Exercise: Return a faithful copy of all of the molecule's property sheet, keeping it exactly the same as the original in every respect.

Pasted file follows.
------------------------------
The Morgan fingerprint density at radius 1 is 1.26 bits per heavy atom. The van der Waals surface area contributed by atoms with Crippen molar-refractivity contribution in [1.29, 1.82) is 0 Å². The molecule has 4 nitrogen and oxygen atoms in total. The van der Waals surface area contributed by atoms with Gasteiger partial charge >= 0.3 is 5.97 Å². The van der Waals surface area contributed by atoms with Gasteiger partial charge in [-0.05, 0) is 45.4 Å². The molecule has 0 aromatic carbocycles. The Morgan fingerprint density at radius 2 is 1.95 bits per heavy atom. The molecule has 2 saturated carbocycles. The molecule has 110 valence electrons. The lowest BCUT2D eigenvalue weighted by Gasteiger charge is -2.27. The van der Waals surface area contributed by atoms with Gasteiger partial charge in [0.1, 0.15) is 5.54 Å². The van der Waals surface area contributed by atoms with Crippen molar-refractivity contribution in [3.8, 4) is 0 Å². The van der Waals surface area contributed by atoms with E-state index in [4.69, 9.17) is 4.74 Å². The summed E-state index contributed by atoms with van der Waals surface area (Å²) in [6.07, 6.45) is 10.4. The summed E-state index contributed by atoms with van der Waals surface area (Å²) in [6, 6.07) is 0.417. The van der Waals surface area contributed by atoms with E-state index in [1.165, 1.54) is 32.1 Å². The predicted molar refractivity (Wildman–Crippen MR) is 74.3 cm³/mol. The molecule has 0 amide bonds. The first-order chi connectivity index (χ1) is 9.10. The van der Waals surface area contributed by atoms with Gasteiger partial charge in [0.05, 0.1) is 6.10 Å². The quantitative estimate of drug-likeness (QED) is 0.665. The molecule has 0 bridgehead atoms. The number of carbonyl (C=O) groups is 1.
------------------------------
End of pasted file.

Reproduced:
The Morgan fingerprint density at radius 1 is 1.26 bits per heavy atom. The van der Waals surface area contributed by atoms with Crippen molar-refractivity contribution in [1.29, 1.82) is 0 Å². The molecule has 4 nitrogen and oxygen atoms in total. The van der Waals surface area contributed by atoms with Gasteiger partial charge >= 0.3 is 5.97 Å². The van der Waals surface area contributed by atoms with Gasteiger partial charge in [-0.05, 0) is 45.4 Å². The molecule has 0 aromatic carbocycles. The Morgan fingerprint density at radius 2 is 1.95 bits per heavy atom. The molecule has 2 saturated carbocycles. The molecule has 110 valence electrons. The lowest BCUT2D eigenvalue weighted by Gasteiger charge is -2.27. The van der Waals surface area contributed by atoms with Gasteiger partial charge in [0.1, 0.15) is 5.54 Å². The van der Waals surface area contributed by atoms with Crippen molar-refractivity contribution in [3.8, 4) is 0 Å². The van der Waals surface area contributed by atoms with E-state index in [4.69, 9.17) is 4.74 Å². The summed E-state index contributed by atoms with van der Waals surface area (Å²) in [6.07, 6.45) is 10.4. The summed E-state index contributed by atoms with van der Waals surface area (Å²) in [6, 6.07) is 0.417. The van der Waals surface area contributed by atoms with E-state index in [1.165, 1.54) is 32.1 Å². The predicted molar refractivity (Wildman–Crippen MR) is 74.3 cm³/mol. The molecule has 0 amide bonds. The first-order chi connectivity index (χ1) is 9.10. The van der Waals surface area contributed by atoms with Gasteiger partial charge in [0.05, 0.1) is 6.10 Å². The quantitative estimate of drug-likeness (QED) is 0.665. The molecule has 0 bridgehead atoms. The number of carbonyl (C=O) groups is 1.